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Nov 1, 2023

Portfolio Confidential

by Barbara Stewart

Q: I am a relatively sophisticated investor but want to keep things simple, so I invest in a few broad index Exchange-Traded Funds (ETFs) with low costs. I am concerned about the high valuations of the “Magnificent Seven”—I worry that they have done so well they are bound to underperform over the next few months. Is there an easy way that I can hedge against high exposure to those companies in my S&P 500 ETF?

A: So, you basically want to invest in the S&P 493? Your question is a good one: the level of industry concentration in a few stocks and their valuations are concerning.

As of 28 September, 2023, the Magnificent Seven (M7) made up 27.36% of the S&P 500 (Apple (6.96%), Microsoft (6.47%), Amazon (3.17%), Alphabet (4.04%), Nvidia (2.95%), Tesla (1.89%), and Meta (1.88%).  We haven’t seen that much of the market concentrated in so few stocks in a century.

As of 1 September, 2023, they had contributed almost 65% of the S&P 500 Index YTD returns.  They contain some elevated valuations: as an example, Nvidia is growing fast but is trading at about 20x current-year sales and 12x 2025 revenues.

At present, there is no special product fund or ETF that excludes these seven companies. You could hedge or immunize your portfolio perfectly against the M7: buy an S&P 500 ETF and then short the seven stocks in exact correspondence to their current weightings. (As a reminder, the weightings above are as of September 28 and will almost certainly have changed by the time you read this response.)

But running a seven-stock short is complicated.

You might think you could do this an easier way by using an inverse ETF or Exchange-Traded Note (ETN.) There is an ETN (created a couple of years ago when the top tech stocks were called FANG—Facebook, Amazon, Netflix, Google) called FNGS and a triple-levered inverse version called FNGD. The full name is the MicroSectors FANG+ Index -3X Inverse Leveraged ETN, and it is sold by BMO.

The investment is made up of the M7, plus Netflix, Snowflake and AMD (although the exact names change at times.) Those last three are about 1% of the S&P 500, so while the hedge is not exact, it is pretty close. If you buy (for example) $100,000 of an S&P 500 ETF and also buy $9,120 worth of the FNGD, you would—FOR THAT DAY—be almost perfectly hedged.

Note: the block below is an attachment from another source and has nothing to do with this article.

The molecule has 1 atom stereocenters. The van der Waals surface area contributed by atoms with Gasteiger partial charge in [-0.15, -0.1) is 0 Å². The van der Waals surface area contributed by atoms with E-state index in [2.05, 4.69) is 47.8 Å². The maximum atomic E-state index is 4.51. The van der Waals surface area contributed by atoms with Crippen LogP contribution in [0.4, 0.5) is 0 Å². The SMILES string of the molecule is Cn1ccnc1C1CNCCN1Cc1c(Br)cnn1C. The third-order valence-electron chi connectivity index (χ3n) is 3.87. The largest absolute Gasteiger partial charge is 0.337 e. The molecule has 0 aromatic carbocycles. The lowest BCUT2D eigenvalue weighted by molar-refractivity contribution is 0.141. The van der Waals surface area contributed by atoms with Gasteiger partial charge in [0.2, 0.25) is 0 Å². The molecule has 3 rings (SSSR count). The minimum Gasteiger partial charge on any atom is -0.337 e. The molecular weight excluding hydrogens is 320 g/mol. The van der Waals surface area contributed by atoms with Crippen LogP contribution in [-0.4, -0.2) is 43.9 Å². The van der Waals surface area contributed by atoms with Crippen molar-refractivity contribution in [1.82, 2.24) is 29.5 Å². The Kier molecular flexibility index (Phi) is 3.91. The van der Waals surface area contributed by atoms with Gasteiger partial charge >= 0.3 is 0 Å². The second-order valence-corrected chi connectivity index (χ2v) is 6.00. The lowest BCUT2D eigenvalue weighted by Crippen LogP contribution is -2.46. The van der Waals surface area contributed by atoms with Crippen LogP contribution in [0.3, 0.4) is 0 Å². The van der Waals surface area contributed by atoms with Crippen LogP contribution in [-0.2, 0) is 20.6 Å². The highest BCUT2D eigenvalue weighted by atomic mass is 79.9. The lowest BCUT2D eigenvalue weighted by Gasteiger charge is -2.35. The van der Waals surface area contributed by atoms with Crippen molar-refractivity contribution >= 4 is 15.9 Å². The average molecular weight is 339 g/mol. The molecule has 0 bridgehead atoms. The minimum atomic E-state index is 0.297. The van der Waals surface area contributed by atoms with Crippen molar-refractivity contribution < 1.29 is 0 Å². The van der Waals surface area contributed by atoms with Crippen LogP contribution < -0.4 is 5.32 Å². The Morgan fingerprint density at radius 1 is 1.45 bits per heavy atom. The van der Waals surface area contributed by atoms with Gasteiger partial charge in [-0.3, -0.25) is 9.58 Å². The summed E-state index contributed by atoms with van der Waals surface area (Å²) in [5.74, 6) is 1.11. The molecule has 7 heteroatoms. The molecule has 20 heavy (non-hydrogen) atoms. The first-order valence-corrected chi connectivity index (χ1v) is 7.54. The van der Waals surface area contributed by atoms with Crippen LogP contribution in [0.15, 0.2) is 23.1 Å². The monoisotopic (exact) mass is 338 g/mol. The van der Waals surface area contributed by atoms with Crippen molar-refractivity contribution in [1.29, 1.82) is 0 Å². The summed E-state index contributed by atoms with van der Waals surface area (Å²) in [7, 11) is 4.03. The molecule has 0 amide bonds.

The only problem with this is that these triple-leverage ETNs track performance very well intraday. But over periods longer than a day, there can be significant tracking error, so this really is only a good short-term strategy, not something you can “set and forget.” (To explain tracking error, assume you have an index that declines 1% in a day. The triple-levered version would go down 3%, while the triple-levered inverse would be up 3%. But assume an index that declined 10% in a month. The triple-levered inverse version would be up less than 30%, possibly much less.)

If you want to keep it simple, you may be shackled to the Magnificent Seven—for good or for ill, at least until someone introduces an S&P 493 ETF! 


Q: I am a recently divorced 43-year-old woman. Up until the divorce, I had been sensible with money — always living within my means. I’m ashamed to admit that I have been spending frivolously for the past few months, and I feel out of control. My breakup came as a shock, and I guess I’ve been in an emotionally charged state trying to cope by distracting myself with spending: a shopaholic divorcee (which sounds like a great Chick Lit book title!) I keep buying new clothes and going out to expensive restaurants, but this doesn’t really stop the pain. How do I get a grip on myself? Any suggestions would be greatly appreciated.